Belew argues that the roots of the current alt-right and white power movement go back to the period after the Vietnam War. She says there was an ideologically diverse groundswell of people including Klansmen, neo-nazis, white separatists, racial skinheads and others who came together after the Vietnam War to create a white power movement.

Belew describes this project as an inherently anti-American effort that is trying to overthrow the federal government in order to create an Aryan Nation. That agenda includes eradication of people of color in America.

The white power movement has pursued cell-style organizing, a strategy called Leaderless Resistance. The emphasis has been on promoting the work of a highly dedicated cadre of totally committed activists. Part of the idea of Leaderless Resistance is to make infiltration by government informants much harder. It is also designed to hide and obscure the white power movement from public understanding.

For years now, social media has played a critical role in the evolution of this movement. The movement has been very effective at using the internet to radicalize and recruit young white men. Activists are very well known to each other as was demonstrated by Charlottesville. There is much shared communication inside the movement. The reality of a coherent social movement cuts against the lone wolf narrative.

The white power movement has been very successful in mainstreaming ideas about immigrant invasion. Just listen to Fox News or President Trump. They are using the talking points of this movement.

Trump has used terms like “invasion”, “alien”, “criminal”, and “animal” while discussing immigration hundreds of times at his rallies in the last year or two. In May at a rally of his, when Trump asked “How do you stop these people?” someone in the crowd shouted “Shoot them!” and Trump laughed.

I think the hidden quality of the white power movement has made it harder for the government and others to recognize how dangerous it is. Not surprisingly, last spring the Trump Administration through the Department of Homeland Security disbanded the group of intelligence analysts focused on domestic terror threats, including neo-nazis and the alt-right.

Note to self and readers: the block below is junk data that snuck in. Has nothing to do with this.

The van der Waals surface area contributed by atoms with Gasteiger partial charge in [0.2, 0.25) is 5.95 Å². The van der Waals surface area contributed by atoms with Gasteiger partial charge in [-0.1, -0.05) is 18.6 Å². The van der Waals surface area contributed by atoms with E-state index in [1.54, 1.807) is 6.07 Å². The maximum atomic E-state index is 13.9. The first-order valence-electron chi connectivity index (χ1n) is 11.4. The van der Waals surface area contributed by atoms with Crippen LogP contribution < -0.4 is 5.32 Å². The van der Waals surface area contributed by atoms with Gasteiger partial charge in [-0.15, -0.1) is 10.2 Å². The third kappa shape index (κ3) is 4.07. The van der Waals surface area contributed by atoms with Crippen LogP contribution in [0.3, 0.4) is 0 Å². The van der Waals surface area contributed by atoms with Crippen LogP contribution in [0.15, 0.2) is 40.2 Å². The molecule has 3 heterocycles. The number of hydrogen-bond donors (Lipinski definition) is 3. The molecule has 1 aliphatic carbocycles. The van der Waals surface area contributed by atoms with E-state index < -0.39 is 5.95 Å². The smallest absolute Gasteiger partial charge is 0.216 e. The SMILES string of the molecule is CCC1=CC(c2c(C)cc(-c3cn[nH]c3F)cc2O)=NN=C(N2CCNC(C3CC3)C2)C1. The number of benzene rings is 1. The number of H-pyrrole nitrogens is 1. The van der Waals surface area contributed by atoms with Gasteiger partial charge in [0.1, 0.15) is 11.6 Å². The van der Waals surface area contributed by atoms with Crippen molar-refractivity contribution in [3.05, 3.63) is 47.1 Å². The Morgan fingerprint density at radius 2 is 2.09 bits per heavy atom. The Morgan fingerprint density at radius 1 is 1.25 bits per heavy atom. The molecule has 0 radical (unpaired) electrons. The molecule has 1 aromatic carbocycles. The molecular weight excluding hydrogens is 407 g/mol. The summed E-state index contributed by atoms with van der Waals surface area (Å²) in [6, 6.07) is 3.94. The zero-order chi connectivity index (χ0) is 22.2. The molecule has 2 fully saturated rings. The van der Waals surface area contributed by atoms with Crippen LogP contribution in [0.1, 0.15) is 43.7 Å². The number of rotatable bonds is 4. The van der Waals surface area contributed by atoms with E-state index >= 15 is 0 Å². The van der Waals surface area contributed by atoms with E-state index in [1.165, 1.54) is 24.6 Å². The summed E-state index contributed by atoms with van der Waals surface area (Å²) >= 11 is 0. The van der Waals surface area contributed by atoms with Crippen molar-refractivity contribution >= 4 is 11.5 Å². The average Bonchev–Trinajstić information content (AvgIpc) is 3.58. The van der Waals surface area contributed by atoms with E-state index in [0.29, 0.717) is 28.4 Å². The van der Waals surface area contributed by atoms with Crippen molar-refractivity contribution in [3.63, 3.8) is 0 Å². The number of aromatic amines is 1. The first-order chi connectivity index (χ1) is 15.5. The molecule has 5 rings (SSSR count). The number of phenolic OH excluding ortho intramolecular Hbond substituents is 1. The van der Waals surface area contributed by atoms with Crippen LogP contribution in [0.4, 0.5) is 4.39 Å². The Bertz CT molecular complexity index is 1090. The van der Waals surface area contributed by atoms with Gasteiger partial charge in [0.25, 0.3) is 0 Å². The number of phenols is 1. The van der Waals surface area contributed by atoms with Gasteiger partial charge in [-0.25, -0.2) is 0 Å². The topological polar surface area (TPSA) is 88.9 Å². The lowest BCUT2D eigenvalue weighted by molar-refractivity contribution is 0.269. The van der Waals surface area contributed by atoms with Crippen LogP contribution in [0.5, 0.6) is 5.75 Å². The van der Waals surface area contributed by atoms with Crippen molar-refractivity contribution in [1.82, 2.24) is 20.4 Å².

On September 20, the Department of Homeland Security issued a warning about the threat of white supremacist extremism online. They compared white supremacists’ use of the internet to how ISIS does it. Given how little the government has said about this threat, this was at least some recognition of the danger posed.

President Trump, on the other hand, has suggested he might designate Antifa, a collection of militant anti-fascists, a terror organization. Whatever the wisdom of its tactics, Antifa has zero body count. The same cannot be said about the white power movement. Their body count is extensive. Just as he did after Charlottesville, Trump is trying to draw equivalence  between the sides when there is none.

Denying the existence of a now emboldened white power movement is especially dangerous. Recent events suggest more and worse violence is coming.

Categories: Uncategorized
  1. Pat Dawson
    September 17, 2019 at 5:50 pm

    I am afraid you are correct about more and worse coming. And still the myths and misconceptions continue. I think critical thinking should be a mandatory subject which is taught over multiple years starting in grade school. There are practical examples of what can happen when a black majority takes control back from a white minority…. the white South Afrikaners were not murdered en masse. Truth and reconciliation hearings took place, not chaos and mayhem!! Sadly, we here don’t seem to have the ability to think that rationally.